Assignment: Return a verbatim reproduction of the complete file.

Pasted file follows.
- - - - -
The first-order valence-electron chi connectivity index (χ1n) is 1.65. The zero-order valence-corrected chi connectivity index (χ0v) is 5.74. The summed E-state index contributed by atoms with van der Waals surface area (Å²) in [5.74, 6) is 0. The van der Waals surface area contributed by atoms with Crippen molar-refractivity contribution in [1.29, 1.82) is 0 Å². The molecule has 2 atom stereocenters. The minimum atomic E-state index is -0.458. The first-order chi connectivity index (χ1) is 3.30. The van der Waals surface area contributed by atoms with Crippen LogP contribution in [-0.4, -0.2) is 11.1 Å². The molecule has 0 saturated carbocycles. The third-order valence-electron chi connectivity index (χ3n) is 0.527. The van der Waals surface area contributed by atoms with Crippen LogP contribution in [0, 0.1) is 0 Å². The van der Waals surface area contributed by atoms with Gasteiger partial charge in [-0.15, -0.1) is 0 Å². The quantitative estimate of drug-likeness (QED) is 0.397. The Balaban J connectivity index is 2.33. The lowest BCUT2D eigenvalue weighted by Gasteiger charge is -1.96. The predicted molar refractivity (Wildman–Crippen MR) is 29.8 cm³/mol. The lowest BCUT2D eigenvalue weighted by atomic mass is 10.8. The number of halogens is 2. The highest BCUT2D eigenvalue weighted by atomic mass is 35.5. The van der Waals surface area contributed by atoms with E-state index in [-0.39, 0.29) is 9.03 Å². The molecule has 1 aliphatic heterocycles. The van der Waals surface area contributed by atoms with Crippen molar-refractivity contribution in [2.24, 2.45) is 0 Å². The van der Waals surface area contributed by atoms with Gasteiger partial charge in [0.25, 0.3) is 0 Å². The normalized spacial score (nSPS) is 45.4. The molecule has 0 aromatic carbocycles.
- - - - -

The first-order valence-electron chi connectivity index (χ1n) is 1.65. The zero-order valence-corrected chi connectivity index (χ0v) is 5.74. The summed E-state index contributed by atoms with van der Waals surface area (Å²) in [5.74, 6) is 0. The van der Waals surface area contributed by atoms with Crippen molar-refractivity contribution in [1.29, 1.82) is 0 Å². The molecule has 2 atom stereocenters. The minimum atomic E-state index is -0.458. The first-order chi connectivity index (χ1) is 3.30. The van der Waals surface area contributed by atoms with Crippen LogP contribution in [-0.4, -0.2) is 11.1 Å². The molecule has 0 saturated carbocycles. The third-order valence-electron chi connectivity index (χ3n) is 0.527. The van der Waals surface area contributed by atoms with Crippen LogP contribution in [0, 0.1) is 0 Å². The van der Waals surface area contributed by atoms with Gasteiger partial charge in [-0.15, -0.1) is 0 Å². The quantitative estimate of drug-likeness (QED) is 0.397. The Balaban J connectivity index is 2.33. The lowest BCUT2D eigenvalue weighted by Gasteiger charge is -1.96. The predicted molar refractivity (Wildman–Crippen MR) is 29.8 cm³/mol. The lowest BCUT2D eigenvalue weighted by atomic mass is 10.8. The number of halogens is 2. The highest BCUT2D eigenvalue weighted by atomic mass is 35.5. The van der Waals surface area contributed by atoms with E-state index in [-0.39, 0.29) is 9.03 Å². The molecule has 1 aliphatic heterocycles. The van der Waals surface area contributed by atoms with Crippen molar-refractivity contribution in [2.24, 2.45) is 0 Å². The van der Waals surface area contributed by atoms with Gasteiger partial charge in [0.25, 0.3) is 0 Å². The normalized spacial score (nSPS) is 45.4. The molecule has 0 aromatic carbocycles.